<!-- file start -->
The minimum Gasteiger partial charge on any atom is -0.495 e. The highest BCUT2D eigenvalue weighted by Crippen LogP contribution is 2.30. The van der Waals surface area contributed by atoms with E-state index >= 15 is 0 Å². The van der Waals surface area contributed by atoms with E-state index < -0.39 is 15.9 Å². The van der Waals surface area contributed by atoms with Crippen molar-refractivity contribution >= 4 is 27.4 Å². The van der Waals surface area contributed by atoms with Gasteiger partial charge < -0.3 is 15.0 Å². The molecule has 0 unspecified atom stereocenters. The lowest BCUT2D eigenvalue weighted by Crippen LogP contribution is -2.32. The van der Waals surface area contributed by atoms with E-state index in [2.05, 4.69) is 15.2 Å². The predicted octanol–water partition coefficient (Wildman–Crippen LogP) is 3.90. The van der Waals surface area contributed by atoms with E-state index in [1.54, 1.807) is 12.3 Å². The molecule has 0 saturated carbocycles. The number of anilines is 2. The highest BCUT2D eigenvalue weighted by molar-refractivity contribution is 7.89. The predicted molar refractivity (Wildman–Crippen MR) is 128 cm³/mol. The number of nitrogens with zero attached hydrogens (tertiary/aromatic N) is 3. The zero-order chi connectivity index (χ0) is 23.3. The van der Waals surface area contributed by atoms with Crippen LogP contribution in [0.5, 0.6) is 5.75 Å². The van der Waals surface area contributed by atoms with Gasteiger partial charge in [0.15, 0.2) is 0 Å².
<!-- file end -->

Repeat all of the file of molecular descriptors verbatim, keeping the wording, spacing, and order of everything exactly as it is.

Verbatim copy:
The minimum Gasteiger partial charge on any atom is -0.495 e. The highest BCUT2D eigenvalue weighted by Crippen LogP contribution is 2.30. The van der Waals surface area contributed by atoms with E-state index >= 15 is 0 Å². The van der Waals surface area contributed by atoms with E-state index < -0.39 is 15.9 Å². The van der Waals surface area contributed by atoms with Crippen molar-refractivity contribution >= 4 is 27.4 Å². The van der Waals surface area contributed by atoms with Gasteiger partial charge < -0.3 is 15.0 Å². The molecule has 0 unspecified atom stereocenters. The lowest BCUT2D eigenvalue weighted by Crippen LogP contribution is -2.32. The van der Waals surface area contributed by atoms with E-state index in [2.05, 4.69) is 15.2 Å². The predicted octanol–water partition coefficient (Wildman–Crippen LogP) is 3.90. The van der Waals surface area contributed by atoms with E-state index in [1.54, 1.807) is 12.3 Å². The molecule has 0 saturated carbocycles. The number of anilines is 2. The highest BCUT2D eigenvalue weighted by molar-refractivity contribution is 7.89. The predicted molar refractivity (Wildman–Crippen MR) is 128 cm³/mol. The number of nitrogens with zero attached hydrogens (tertiary/aromatic N) is 3. The zero-order chi connectivity index (χ0) is 23.3. The van der Waals surface area contributed by atoms with Crippen LogP contribution in [0.5, 0.6) is 5.75 Å². The van der Waals surface area contributed by atoms with Gasteiger partial charge in [0.15, 0.2) is 0 Å².